Portrait of Lady Anne Strode (1635-1711) - Sir Peter Lely
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Sir Peter Lely

Portrait of Lady Anne Strode (1635-1711)

Oil on canvas
50 x 40 ins.




The Strode family at Parnham House;
The Parnham House Sale, Christie’s, 12th December 1896;
Purchased by J.A. Oglander of Nunwell House, Isle of Wight;
Nunwell House Sale, Phillips, 17th & 18th September 1980 (lot 166);
Private Collection, England.

A note on the provenance.

The present painting remained in the family of the sitter for over two hundred years at the family seat of Parnham House in Dorset, after which time it was purchased, in 1896, by the direct descendants of the sitter’s son in-law, the Oglander family at Nunwell House on the Isle of Wight. 

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We are grateful to Diana Dethloff for confirming the attribution to Sir Peter Lely following first hand inspection of the painting, and for suggesting a date of circa 1655.

This beautiful and richly painted portrait is a fine example of Lely’s early maturity, datable to the mid-1650s.  The elegant and self-possessed demeanor of the sitter is complemented by Lely’s masterful colour harmonies of blue and silver, which shimmer against the foil of the somber landscape beyond.  Stylistically, it may be compared to Lely’s portrait of the Perryer family of 1655 (formerly at Quebec House, Norfolk), one of the artist’s few signed and dated works. 

Lady Anne was born in 1635, the daughter of Sir Thomas Browne, 2nd Baronet of Walcot in Northamptonshire.  In 1653 she married John Poulett, 2nd Baron Poulett (1616 – 1665) of Hinton St George, by whom she had two children, John (3rd Baron), and Catherine.  In 1669, following the death of her first husband, she married Sir John Strode (1624 – 1679) of Parnham House, Dorset, who was a royalist commissioner in the Civil War, and Member of Parliament for Dorset from 1661 – 1679.  He was knighted in 1662.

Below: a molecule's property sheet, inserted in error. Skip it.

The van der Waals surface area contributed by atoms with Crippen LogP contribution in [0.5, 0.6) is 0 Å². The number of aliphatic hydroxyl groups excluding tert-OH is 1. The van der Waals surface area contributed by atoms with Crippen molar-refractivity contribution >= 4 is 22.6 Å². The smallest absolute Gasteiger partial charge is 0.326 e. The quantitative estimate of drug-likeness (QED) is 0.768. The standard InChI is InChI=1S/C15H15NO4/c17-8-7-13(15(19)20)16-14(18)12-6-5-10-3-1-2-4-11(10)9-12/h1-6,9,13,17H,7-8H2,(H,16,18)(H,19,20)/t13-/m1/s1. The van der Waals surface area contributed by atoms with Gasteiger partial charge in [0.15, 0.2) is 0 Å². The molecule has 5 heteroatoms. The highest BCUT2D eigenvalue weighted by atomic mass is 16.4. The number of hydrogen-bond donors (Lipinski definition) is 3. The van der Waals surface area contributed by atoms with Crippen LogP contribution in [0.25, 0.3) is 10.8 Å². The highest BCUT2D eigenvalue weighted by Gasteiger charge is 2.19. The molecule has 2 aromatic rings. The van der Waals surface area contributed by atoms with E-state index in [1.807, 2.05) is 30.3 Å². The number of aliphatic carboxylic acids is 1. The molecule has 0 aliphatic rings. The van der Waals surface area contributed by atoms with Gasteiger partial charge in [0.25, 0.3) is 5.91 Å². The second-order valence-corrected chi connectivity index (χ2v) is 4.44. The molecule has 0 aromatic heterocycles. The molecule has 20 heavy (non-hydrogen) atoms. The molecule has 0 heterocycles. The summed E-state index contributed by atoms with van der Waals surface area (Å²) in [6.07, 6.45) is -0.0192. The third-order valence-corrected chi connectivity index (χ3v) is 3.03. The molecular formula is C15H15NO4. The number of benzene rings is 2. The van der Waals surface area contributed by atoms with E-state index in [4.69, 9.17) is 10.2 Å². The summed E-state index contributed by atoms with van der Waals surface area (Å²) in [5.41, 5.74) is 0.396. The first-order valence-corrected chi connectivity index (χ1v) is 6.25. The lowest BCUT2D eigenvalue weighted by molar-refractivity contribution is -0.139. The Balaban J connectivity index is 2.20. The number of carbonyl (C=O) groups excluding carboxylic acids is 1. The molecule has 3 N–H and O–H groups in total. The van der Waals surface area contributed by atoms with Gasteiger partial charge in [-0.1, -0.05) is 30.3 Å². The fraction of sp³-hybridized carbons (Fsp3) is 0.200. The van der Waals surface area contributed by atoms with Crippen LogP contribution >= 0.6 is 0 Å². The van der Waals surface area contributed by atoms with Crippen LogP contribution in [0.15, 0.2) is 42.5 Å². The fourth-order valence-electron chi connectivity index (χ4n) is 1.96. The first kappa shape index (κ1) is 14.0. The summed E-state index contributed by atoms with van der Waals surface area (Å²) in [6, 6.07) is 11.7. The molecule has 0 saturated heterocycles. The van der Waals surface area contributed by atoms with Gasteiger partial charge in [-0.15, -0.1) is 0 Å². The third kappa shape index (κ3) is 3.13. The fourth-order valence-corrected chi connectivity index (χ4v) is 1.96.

Sir John and Lady Anne had one child, Elizabeth, who in 1702 married Sir William Oglander, 3rd Baronet, of Nunwell House on the Isle of Wight.  In 1704 they had a son, Sir John Oglander, 4th Baronet, who duly succeeded to the Parnham estate on the death of his father.

The Strodes were an ancient family, apparently dating back to 1066 when Warinus de la Strode came to England with William the Conqueror.  The family originally settled in Newnham in Devon, but in 1428 a branch of the Strodes acquired Parnham House and settled in Dorset.

The work of Sir Peter Lely is represented in numerous museums including the Hermitage, the Louvre, The Metropolitan Museum, the Tate Gallery, the Dulwich Picture Gallery, and the Royal Collection.


Peter Lely, the son of a Dutch military officer, was born in Soest, Westphalia in 1618.  Though his family name was van der Faes, he assumed the name Lely after the lily that was carved on the gable of his father’s home in The Hague.  He studied in Haarlem under Frans Pieter de Grebber (under whose tutelage he is recorded in 1637) before moving to London in 1641.  In 1647 he became a freeman of the Painter-Stainers’ Company. 

Initially, Lely painted mythological scenes in the Netherlandish tradition, however he quickly recognised the strength of the English market for portraiture.  By working for many of the patrons of the late Sir Anthony van Dyck (1599-1641), Lely rapidly established himself as the most important portrait painter of the Restoration.  In 1661 he was appointed Principal Painter to King Charles II and granted an annual pension of £200, ‘as formerly to Sr Vandyck’.  He was knighted in 1680, and died at his easel in the same year, leaving behind one of England’s greatest private art collections which included works by Titian, Veronese and Van Dyck.

Lely absorbed the elegance of Van Dyck, marrying it with superb draughtsmanship, shimmering draperies, and richly textured colour harmonies.  For years Lely had no serious rivals, and was enormously influential.  From the mid 1660’s, demand for his portraiture became overwhelming, and he increasingly drew on a group of talented assistants (including Willem Wissing and John Greenhill) to complete the less important parts of a composition, including the backgrounds, and frequently also the draperies.  Lely’s most famous works are his Windsor Beauties, a series of ten portraits of ladies commissioned by the Duke of York, and a comparable series painted for the Earl of Sunderland, preserved at Althorp.